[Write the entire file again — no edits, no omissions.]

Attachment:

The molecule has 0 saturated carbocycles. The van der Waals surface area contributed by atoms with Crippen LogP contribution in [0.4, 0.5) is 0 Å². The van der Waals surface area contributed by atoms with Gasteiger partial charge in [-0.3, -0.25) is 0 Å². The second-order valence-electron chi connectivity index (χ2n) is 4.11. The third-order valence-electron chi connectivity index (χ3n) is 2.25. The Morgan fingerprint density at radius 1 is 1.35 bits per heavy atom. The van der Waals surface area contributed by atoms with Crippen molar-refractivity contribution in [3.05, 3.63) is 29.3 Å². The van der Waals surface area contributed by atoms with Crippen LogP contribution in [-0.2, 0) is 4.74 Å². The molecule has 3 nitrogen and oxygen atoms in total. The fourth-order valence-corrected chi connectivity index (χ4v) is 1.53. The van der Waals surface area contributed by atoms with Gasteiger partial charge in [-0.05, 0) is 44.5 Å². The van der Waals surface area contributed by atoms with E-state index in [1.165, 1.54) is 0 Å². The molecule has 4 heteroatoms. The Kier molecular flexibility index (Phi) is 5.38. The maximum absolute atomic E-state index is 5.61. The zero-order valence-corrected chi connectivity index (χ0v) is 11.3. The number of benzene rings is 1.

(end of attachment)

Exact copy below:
The molecule has 0 saturated carbocycles. The van der Waals surface area contributed by atoms with Crippen LogP contribution in [0.4, 0.5) is 0 Å². The van der Waals surface area contributed by atoms with Gasteiger partial charge in [-0.3, -0.25) is 0 Å². The second-order valence-electron chi connectivity index (χ2n) is 4.11. The third-order valence-electron chi connectivity index (χ3n) is 2.25. The Morgan fingerprint density at radius 1 is 1.35 bits per heavy atom. The van der Waals surface area contributed by atoms with Crippen molar-refractivity contribution in [3.05, 3.63) is 29.3 Å². The van der Waals surface area contributed by atoms with Crippen LogP contribution in [-0.2, 0) is 4.74 Å². The molecule has 3 nitrogen and oxygen atoms in total. The fourth-order valence-corrected chi connectivity index (χ4v) is 1.53. The van der Waals surface area contributed by atoms with Gasteiger partial charge in [-0.05, 0) is 44.5 Å². The van der Waals surface area contributed by atoms with E-state index in [1.165, 1.54) is 0 Å². The molecule has 4 heteroatoms. The Kier molecular flexibility index (Phi) is 5.38. The maximum absolute atomic E-state index is 5.61. The zero-order valence-corrected chi connectivity index (χ0v) is 11.3. The number of benzene rings is 1.